An international team of scientists described three cases of hunting a Sumatran orangutan female on large slow lorises (Nycticebus coucang coucang).
Much has been said about the role of meat in human evolution. No matter how unpleasant it may be for some vegetarians … it is great, this role. But when did the turn to meat take place, and how did it come about? It is believed that, first of all, our ancestors should have had stone tools for cutting prey (and not for hunting, since the early hominids were probably scavengers).
Some specialists, such as a primatologist Richard Wrangham, believe that the transition to a meat diet was impossible without the use of fire.
If we take Homo erectus (which supposedly needed to consume about 2500 kilocalories per day) and the rate at which modern chimpanzees eat meat (about 400 kilocalories per hour), it turns out that erectus should have spent half 12 -hour day!
In short, there is no way without heat treatment. We know that meat-eating is practiced by some other primates, such as capuchins and baboons. The hunting behavior of chimpanzees is well studied. Of course, animal food is not the basis of their diet.
Why would they hunt at all?
On this score, as many as 5 hypotheses were put forward:
1.the hypothesis of lack of food, 2. the hypothesis "meat in exchange for sex", 3.the hypothesis of excess nutrition, 4.the hypothesis of social association of males, 5. the hypothesis of enlargement of the survey.
Hypothesis 1 ("lack of food") is mentioned most often. It seems to be logical: chimpanzees hunt "out of hunger", in a season when their traditional food - fruits and foliage - becomes scarce. Oddly enough, the facts do not support this hypothesis. On the one hand, chimpanzees do hunt actively during dry seasons.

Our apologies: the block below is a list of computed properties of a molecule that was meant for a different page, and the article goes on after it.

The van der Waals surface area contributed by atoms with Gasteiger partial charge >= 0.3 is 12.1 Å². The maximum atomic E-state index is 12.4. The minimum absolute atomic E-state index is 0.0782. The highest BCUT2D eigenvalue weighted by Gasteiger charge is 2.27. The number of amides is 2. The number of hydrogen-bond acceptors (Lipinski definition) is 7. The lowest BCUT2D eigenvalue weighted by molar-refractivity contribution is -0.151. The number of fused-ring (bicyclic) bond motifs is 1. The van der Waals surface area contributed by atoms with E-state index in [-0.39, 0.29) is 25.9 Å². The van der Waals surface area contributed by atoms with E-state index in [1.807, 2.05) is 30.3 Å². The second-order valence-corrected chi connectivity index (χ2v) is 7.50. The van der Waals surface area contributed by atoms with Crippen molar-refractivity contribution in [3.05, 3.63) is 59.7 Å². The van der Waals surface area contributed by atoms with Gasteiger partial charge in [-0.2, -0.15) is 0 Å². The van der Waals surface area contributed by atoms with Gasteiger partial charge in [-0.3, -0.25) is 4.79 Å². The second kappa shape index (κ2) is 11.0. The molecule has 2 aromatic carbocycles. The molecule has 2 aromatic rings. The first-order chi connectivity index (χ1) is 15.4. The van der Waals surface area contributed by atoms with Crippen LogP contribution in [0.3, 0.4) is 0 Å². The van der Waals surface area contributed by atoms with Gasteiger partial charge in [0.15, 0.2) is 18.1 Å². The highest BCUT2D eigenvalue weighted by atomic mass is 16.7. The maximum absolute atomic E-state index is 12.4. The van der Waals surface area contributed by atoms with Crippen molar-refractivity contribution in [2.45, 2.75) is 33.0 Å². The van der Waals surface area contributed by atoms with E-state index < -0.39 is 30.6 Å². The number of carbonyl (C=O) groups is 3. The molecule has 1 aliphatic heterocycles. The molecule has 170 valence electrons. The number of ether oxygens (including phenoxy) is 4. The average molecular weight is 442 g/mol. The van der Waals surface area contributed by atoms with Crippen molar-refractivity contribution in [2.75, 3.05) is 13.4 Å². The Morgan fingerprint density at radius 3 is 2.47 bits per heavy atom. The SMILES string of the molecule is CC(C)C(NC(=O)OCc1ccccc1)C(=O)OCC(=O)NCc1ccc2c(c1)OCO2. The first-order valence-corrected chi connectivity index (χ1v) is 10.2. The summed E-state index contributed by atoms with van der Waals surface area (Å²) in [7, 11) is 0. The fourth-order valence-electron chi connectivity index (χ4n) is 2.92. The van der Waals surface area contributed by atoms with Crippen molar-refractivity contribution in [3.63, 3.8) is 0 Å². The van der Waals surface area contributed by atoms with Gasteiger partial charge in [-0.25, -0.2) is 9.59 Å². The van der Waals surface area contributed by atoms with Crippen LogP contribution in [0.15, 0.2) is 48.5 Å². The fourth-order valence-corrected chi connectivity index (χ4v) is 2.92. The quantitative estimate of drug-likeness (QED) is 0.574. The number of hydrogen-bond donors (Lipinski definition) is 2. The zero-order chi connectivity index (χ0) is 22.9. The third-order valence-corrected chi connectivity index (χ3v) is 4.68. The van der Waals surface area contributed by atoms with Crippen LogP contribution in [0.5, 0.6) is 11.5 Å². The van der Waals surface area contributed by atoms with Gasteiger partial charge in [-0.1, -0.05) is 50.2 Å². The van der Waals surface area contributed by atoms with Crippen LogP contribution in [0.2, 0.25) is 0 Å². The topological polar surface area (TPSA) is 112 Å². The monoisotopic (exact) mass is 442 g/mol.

On the other hand, at least 3 studies have shown the opposite: the hunt took place against the backdrop of an abundance of fruit! (which speaks in favor of hypothesis 3 - "excess nutrition"). In the chimpanzee communities of Gombe and Ngogo, the abundance of food led to an increase in the size of groups - like, here it is, "social association of males" (hypothesis 4).
But in the Kanyawara community, hunting behavior increased during the harvest seasons, even if the group size did not change. At the same time, the males shared meat with the females, but did not receive any sex in return (which means that hypothesis 2 does not work). Hypothesis 5 - "enlarged view" cannot be discounted. It has been shown that chimpanzees hunt more often in open woodlands, where visibility is better and the view is farther than in a continuous forest.
And the orangutans go there too
Not so long ago, it was found out that the orangutans of Sumatra also sometimes hunt. True, apparently, they do this very rarely (and for the orangutans of Borneo, such behavior has not been recorded at all). The main object of hunting for orangutans is slow lorises.
If in chimpanzees it is mainly males that hunt, then in orangutans the picture is different: out of 5 individuals seen for this activity, 4 are females and only 1 male. In total, from 1997 to 2009, 9 cases of orangutans hunting for slow lorises were observed.
The authors of the article, just published in the International Journal of Primatology, 2007-2008. personally observed 3 cases of orangutan hunting. The researchers carefully recorded all the details, and even filmed the process on video!
In all 3 cases, the same adult female (named Yet) acted as the hunter, and her teenage daughter (Yeni) helped the hunter to eat the prey. The hunt always happened like this: Yeth deviated from her usual route, climbed a tree (where the victim was) and threw the loris down, and then went down and finished off the animal with a bite in the head. Apparently, this way of hunting allows the orangutan to avoid the troubles associated with the poisonous saliva of the lory.